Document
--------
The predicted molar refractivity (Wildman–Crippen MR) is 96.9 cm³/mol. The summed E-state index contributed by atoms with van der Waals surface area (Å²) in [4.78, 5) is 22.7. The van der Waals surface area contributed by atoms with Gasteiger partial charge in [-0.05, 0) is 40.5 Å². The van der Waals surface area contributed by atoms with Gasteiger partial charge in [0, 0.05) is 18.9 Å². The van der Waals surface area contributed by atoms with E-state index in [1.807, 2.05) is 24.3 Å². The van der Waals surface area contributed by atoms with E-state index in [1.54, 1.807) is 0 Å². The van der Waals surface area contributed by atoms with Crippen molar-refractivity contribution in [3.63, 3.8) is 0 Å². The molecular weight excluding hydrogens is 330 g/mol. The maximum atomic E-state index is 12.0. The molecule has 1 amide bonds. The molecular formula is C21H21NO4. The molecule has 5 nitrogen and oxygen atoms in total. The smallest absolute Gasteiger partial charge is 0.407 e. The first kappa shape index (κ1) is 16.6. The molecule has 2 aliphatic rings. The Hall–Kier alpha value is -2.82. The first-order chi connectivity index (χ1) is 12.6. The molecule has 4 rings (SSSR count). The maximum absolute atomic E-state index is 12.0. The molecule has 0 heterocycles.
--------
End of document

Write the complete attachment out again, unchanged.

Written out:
The predicted molar refractivity (Wildman–Crippen MR) is 96.9 cm³/mol. The summed E-state index contributed by atoms with van der Waals surface area (Å²) in [4.78, 5) is 22.7. The van der Waals surface area contributed by atoms with Gasteiger partial charge in [-0.05, 0) is 40.5 Å². The van der Waals surface area contributed by atoms with Gasteiger partial charge in [0, 0.05) is 18.9 Å². The van der Waals surface area contributed by atoms with E-state index in [1.807, 2.05) is 24.3 Å². The van der Waals surface area contributed by atoms with E-state index in [1.54, 1.807) is 0 Å². The van der Waals surface area contributed by atoms with Crippen molar-refractivity contribution in [3.63, 3.8) is 0 Å². The molecular weight excluding hydrogens is 330 g/mol. The maximum atomic E-state index is 12.0. The molecule has 1 amide bonds. The molecular formula is C21H21NO4. The molecule has 5 nitrogen and oxygen atoms in total. The smallest absolute Gasteiger partial charge is 0.407 e. The first kappa shape index (κ1) is 16.6. The molecule has 2 aliphatic rings. The Hall–Kier alpha value is -2.82. The first-order chi connectivity index (χ1) is 12.6. The molecule has 4 rings (SSSR count). The maximum absolute atomic E-state index is 12.0. The molecule has 0 heterocycles.